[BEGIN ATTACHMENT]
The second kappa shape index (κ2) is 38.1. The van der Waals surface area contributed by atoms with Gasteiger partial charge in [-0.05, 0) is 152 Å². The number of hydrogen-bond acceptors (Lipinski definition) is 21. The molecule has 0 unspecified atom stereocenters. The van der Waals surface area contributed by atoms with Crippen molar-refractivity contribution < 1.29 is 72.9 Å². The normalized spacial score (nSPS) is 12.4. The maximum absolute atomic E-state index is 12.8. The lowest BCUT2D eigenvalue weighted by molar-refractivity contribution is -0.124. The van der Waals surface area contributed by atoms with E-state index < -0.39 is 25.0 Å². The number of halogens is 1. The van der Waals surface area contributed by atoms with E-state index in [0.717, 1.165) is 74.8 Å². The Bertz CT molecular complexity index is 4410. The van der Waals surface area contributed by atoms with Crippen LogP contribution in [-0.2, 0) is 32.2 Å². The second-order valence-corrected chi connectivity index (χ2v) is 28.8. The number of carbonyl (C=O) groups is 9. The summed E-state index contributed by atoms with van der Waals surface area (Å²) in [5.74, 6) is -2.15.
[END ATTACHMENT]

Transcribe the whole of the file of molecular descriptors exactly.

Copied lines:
The second kappa shape index (κ2) is 38.1. The van der Waals surface area contributed by atoms with Gasteiger partial charge in [-0.05, 0) is 152 Å². The number of hydrogen-bond acceptors (Lipinski definition) is 21. The molecule has 0 unspecified atom stereocenters. The van der Waals surface area contributed by atoms with Crippen molar-refractivity contribution < 1.29 is 72.9 Å². The normalized spacial score (nSPS) is 12.4. The maximum absolute atomic E-state index is 12.8. The lowest BCUT2D eigenvalue weighted by molar-refractivity contribution is -0.124. The van der Waals surface area contributed by atoms with E-state index < -0.39 is 25.0 Å². The number of halogens is 1. The van der Waals surface area contributed by atoms with E-state index in [0.717, 1.165) is 74.8 Å². The Bertz CT molecular complexity index is 4410. The van der Waals surface area contributed by atoms with Crippen LogP contribution in [-0.2, 0) is 32.2 Å². The second-order valence-corrected chi connectivity index (χ2v) is 28.8. The number of carbonyl (C=O) groups is 9. The summed E-state index contributed by atoms with van der Waals surface area (Å²) in [5.74, 6) is -2.15.